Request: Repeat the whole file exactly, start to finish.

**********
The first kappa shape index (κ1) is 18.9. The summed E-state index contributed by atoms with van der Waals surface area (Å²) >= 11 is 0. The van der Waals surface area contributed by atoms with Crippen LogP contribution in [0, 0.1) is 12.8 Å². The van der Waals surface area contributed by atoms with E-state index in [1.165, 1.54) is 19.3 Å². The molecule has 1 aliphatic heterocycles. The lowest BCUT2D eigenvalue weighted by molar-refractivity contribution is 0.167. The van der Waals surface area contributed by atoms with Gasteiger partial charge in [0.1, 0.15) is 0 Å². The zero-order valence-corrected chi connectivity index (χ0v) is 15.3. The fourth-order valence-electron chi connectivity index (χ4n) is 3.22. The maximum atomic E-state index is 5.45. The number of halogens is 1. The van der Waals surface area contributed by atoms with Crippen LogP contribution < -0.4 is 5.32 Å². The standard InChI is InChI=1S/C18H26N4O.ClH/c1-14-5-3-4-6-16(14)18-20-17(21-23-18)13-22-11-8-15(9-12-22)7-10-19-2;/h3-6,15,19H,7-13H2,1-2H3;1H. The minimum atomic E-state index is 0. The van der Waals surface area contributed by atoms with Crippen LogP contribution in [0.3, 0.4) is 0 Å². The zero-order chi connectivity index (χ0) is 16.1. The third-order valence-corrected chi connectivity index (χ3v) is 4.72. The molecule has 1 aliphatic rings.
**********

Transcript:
The first kappa shape index (κ1) is 18.9. The summed E-state index contributed by atoms with van der Waals surface area (Å²) >= 11 is 0. The van der Waals surface area contributed by atoms with Crippen LogP contribution in [0, 0.1) is 12.8 Å². The van der Waals surface area contributed by atoms with E-state index in [1.165, 1.54) is 19.3 Å². The molecule has 1 aliphatic heterocycles. The lowest BCUT2D eigenvalue weighted by molar-refractivity contribution is 0.167. The van der Waals surface area contributed by atoms with Gasteiger partial charge in [0.1, 0.15) is 0 Å². The zero-order valence-corrected chi connectivity index (χ0v) is 15.3. The fourth-order valence-electron chi connectivity index (χ4n) is 3.22. The maximum atomic E-state index is 5.45. The number of halogens is 1. The van der Waals surface area contributed by atoms with Crippen LogP contribution < -0.4 is 5.32 Å². The standard InChI is InChI=1S/C18H26N4O.ClH/c1-14-5-3-4-6-16(14)18-20-17(21-23-18)13-22-11-8-15(9-12-22)7-10-19-2;/h3-6,15,19H,7-13H2,1-2H3;1H. The minimum atomic E-state index is 0. The van der Waals surface area contributed by atoms with Crippen LogP contribution in [0.3, 0.4) is 0 Å². The zero-order chi connectivity index (χ0) is 16.1. The third-order valence-corrected chi connectivity index (χ3v) is 4.72. The molecule has 1 aliphatic rings.